Adverse Weather Conditions – It’s Snow Joke

Posted on 13th December 2017

That time of year has arrived when, dressed up like the Michelin Man we scrape the ice off our car windscreens, slide off the drive (with a helping push from the neighbours) and carefully negotiate the slippery roads to work.

But what should an employer do when employees can’t get in to work because of the weather conditions?

Plan Ahead – If you’re up to your knees in snow, then you’ve probably left it a bit late. However, employers should develop a strategy to ensure business continuity in the event of a significant number employees being unable to get in to work. Introducing an ‘Adverse Weather’ policy and ensuring it is communicated to all staff should smooth the way and avoid uncertainty.

To Pay or Not to Pay – If an employee is unable to get to work because of the weather conditions, should they still be paid? The answer to this question may lay in the terms of the employees’ contracts of employment. If, however, the contract is silent, any unwritten practice of making payments operated by the employer over the years may result in an implied term being incorporated into the contract.

In circumstances where there are no express or implied terms dealing with the issue, then the basic contractual position is ‘no work, no pay’ and the Acas guide on travel disruption appears to support this view. However, employers who take this route should proceed with caution for a number of reasons.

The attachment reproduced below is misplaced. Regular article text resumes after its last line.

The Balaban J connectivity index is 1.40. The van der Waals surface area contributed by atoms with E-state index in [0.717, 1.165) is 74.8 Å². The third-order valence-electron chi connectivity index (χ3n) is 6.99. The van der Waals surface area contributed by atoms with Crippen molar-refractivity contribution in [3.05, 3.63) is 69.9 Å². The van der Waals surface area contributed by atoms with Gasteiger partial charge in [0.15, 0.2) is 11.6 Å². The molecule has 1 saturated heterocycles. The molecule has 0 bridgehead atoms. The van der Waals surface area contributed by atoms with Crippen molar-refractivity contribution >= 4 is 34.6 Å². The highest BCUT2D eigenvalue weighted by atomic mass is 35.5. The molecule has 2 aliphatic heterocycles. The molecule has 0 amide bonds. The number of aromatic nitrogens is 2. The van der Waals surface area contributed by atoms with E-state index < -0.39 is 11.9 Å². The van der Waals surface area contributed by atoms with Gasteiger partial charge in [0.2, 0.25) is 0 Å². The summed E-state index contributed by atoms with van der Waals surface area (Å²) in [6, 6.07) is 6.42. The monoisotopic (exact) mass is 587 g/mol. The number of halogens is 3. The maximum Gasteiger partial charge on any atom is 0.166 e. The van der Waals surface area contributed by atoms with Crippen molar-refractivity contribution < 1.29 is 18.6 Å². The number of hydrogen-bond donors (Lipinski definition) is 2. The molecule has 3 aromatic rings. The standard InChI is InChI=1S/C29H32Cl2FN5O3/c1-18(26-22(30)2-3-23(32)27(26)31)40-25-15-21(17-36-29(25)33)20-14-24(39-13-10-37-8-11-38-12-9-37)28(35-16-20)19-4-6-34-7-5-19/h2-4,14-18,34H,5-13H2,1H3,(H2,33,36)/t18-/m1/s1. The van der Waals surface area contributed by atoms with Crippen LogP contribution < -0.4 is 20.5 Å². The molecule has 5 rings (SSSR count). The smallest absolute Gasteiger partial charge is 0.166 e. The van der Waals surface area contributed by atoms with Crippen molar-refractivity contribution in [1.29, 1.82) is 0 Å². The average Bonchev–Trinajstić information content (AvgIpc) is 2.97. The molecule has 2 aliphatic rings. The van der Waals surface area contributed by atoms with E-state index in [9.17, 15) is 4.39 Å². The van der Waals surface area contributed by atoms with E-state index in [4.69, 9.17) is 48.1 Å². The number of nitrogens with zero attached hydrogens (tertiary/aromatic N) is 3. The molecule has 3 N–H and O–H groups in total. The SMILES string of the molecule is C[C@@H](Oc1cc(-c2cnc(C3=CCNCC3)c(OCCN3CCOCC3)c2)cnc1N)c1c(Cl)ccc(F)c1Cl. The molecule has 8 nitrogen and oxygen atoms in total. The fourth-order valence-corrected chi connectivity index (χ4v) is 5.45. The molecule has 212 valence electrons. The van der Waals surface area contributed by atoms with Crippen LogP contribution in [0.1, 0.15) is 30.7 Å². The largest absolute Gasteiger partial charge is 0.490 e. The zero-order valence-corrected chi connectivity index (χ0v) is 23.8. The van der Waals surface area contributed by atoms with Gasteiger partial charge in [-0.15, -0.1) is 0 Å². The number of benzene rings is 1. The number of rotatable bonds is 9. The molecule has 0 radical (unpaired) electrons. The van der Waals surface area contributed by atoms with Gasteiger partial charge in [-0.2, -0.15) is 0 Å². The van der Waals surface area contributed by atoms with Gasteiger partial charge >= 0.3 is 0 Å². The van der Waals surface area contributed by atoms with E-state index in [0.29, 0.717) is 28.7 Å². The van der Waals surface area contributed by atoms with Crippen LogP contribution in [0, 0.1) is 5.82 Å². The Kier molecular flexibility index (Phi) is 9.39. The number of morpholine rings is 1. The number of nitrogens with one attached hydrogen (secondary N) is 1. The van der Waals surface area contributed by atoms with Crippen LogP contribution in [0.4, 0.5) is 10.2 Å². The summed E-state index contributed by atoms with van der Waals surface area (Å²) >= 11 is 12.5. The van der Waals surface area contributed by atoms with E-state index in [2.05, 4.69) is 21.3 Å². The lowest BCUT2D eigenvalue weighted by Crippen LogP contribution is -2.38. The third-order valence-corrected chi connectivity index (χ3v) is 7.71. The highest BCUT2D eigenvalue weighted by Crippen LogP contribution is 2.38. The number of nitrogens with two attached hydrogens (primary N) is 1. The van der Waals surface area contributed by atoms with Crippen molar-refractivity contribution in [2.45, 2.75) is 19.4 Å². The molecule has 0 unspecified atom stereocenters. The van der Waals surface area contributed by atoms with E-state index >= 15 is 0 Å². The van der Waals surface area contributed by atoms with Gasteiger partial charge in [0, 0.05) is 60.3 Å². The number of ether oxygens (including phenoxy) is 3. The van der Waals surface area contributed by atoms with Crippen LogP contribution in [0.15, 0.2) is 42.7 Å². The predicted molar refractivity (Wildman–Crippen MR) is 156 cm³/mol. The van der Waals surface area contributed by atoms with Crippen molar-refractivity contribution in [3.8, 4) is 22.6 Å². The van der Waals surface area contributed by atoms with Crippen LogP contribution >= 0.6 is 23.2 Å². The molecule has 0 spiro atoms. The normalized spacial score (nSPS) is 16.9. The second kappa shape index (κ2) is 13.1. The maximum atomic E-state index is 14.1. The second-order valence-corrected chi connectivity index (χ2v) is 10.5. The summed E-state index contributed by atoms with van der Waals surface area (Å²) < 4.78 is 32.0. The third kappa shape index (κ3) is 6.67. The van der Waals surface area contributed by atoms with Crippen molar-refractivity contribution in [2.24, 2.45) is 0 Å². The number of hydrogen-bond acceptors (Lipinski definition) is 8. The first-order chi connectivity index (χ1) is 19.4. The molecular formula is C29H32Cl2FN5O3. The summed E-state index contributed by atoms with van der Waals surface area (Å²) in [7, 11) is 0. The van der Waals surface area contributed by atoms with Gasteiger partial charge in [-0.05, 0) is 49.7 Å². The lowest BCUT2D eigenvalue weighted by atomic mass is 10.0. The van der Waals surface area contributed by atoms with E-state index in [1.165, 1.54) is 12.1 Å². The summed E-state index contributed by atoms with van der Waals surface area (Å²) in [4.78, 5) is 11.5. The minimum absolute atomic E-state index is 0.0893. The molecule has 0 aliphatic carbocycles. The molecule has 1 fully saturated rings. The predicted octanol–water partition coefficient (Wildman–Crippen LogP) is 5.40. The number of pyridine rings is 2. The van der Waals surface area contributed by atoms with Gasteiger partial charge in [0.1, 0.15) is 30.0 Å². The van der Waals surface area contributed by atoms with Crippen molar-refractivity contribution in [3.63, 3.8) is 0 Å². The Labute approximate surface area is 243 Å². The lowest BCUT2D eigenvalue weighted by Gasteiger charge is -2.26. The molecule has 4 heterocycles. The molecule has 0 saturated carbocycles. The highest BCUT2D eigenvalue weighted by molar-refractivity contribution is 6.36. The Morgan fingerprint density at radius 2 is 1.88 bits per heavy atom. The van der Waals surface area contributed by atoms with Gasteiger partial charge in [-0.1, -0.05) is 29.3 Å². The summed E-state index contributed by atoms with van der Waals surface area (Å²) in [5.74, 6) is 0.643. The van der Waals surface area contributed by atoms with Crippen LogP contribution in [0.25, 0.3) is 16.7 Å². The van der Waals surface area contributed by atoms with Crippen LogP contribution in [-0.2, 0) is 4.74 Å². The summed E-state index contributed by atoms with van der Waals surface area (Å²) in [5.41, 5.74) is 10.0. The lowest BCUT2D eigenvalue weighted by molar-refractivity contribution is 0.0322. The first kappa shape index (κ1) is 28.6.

Firstly, some employees may argue that they are entitled to be paid as they are ‘ready and willing’ to work but are prevented from doing so by the adverse weather conditions which are beyond their control. There may be some merit in this argument depending on the facts of the particular case.

Secondly, withholding pay in these circumstances may damage morale, goodwill and ultimately productivity.  In larger companies in particular, this could lead to adverse publicity.

Health and Safety Issues – Employers do of course have obligations in relation to the health and safety of their employees generally. Furthermore, under employment law an employee has a right not to be subjected to a detriment by an employer for leaving or refusing to return to work in circumstances where the employee reasonably believes that to do so would put them in serious and imminent danger. In the circumstances, employers should have regard to employees concerns in relation to adverse weather conditions in order to avoid the risk of claims.
 
Alternative Strategies – A flexible approach in relation to working hours and/or location could be effective in securing greater attendance levels. Allowing employees to work from home may also provide a solution particularly where good IT equipment and support is available. Employers may also ask employees to take the time off as part of their annual leave provided the correct notice is given.

Ultimately, planning ahead and having the right policies and contractual provisions in place is likely to be the most important factor for ensuring certainty and stability for employers and employees.

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